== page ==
Promoting Global Worming

Promoting Global Worming


Local business owner, Renee Lamance donated a worm bin to be used for study in teacher Emily Willey’s second grade science unit at The Learning Center.

Local masseuse and yoga teacher, Renee Lamance didn’t hesitate to give back to her community when she heard about an unusual request. Lamance, who owns Soul Therapy Massage & Bodywork in Murphy, donated a worm bin to The Learning Center! Charter School when she heard from teacher Emily Willey about an intriguing study unit she was proposing for her 2nd grade students.

“We are beginning an interdisciplinary unit on worms,” said Willey. “The worm unit ties in reading, writing, language arts, math, agriculture, and environmental studies that will weave in and out of the curriculum over the next couple of months.” Willey’s students will be experimenting with vermiculture – the cultivation of earthworms and their by-products for composting.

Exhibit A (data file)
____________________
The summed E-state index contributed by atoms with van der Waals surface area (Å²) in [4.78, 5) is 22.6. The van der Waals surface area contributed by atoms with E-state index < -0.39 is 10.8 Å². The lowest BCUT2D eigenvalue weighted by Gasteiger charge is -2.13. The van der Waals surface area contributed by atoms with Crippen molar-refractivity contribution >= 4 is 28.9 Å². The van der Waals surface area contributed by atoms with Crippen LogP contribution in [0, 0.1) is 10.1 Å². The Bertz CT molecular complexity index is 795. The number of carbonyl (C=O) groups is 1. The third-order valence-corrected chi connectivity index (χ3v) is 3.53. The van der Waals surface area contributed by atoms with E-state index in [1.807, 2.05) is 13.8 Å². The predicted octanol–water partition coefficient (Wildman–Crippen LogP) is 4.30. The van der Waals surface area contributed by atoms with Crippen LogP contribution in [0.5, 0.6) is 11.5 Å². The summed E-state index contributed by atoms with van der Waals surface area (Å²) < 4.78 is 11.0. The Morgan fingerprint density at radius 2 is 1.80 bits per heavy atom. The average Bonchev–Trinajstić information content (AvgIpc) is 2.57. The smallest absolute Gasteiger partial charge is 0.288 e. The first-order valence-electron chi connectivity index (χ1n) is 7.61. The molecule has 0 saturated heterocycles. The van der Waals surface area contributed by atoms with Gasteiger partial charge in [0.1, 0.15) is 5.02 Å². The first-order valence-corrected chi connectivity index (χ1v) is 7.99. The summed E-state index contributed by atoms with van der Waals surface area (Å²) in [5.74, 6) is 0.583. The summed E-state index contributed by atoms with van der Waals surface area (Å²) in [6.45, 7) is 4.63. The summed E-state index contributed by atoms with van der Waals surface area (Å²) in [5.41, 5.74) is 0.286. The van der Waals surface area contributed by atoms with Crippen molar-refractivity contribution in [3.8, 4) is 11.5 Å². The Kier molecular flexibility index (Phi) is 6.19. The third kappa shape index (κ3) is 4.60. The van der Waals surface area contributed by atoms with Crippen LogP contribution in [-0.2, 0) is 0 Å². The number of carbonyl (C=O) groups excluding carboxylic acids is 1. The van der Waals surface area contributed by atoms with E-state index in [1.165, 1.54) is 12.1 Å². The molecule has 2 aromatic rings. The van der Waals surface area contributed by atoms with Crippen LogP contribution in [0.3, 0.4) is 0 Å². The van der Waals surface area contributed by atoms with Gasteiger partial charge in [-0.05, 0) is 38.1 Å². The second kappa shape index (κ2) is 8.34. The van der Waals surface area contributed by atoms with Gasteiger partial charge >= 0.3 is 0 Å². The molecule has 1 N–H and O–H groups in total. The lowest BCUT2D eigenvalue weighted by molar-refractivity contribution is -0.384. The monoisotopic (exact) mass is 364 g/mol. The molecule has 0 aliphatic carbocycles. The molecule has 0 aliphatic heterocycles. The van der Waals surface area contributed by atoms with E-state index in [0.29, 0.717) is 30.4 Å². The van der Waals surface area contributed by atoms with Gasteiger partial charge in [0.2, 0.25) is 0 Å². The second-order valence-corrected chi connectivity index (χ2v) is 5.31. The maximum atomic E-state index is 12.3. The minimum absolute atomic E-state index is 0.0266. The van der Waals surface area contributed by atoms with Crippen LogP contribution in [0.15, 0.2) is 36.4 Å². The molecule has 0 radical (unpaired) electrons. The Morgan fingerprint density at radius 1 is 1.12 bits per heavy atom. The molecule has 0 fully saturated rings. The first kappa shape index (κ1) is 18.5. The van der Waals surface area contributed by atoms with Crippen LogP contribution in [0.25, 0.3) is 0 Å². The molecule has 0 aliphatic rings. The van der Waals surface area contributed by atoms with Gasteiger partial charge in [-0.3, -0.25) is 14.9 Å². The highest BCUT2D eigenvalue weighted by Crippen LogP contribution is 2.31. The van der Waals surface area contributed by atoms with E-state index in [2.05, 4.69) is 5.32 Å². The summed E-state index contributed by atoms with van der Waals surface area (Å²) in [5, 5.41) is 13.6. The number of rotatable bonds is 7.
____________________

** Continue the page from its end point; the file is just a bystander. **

The addition of the new worm bin, donated by Lamance, will enable students to house the worms for study, conduct experiments, and make observations to learn the importance of worms to soil. Students will also learn how to meet the needs of worms in our environment.  For example, worms need moist soil away from light to thrive. The new worm bin will be housed in the classroom so students can observe how they eat and burrow. The carefully monitored environment will provide the right conditions for worms to thrive.


Renee Lamance, owner of Soul Therapy Massage & Bodywork, pictured with her dog, Kodi. Lamance donated a worm bin for study at The Learning Center.

This unit will tie into the school’s Earth Day lessons on reducing, reusing, and recycling. Said Willey, “The worm bin not only provides an excellent habitat for redworms, but they eat our food scraps, thus providing us with nutrient rich castings for our school garden.”

The school thanks Renee Lamance for her donation and support of education in our community.

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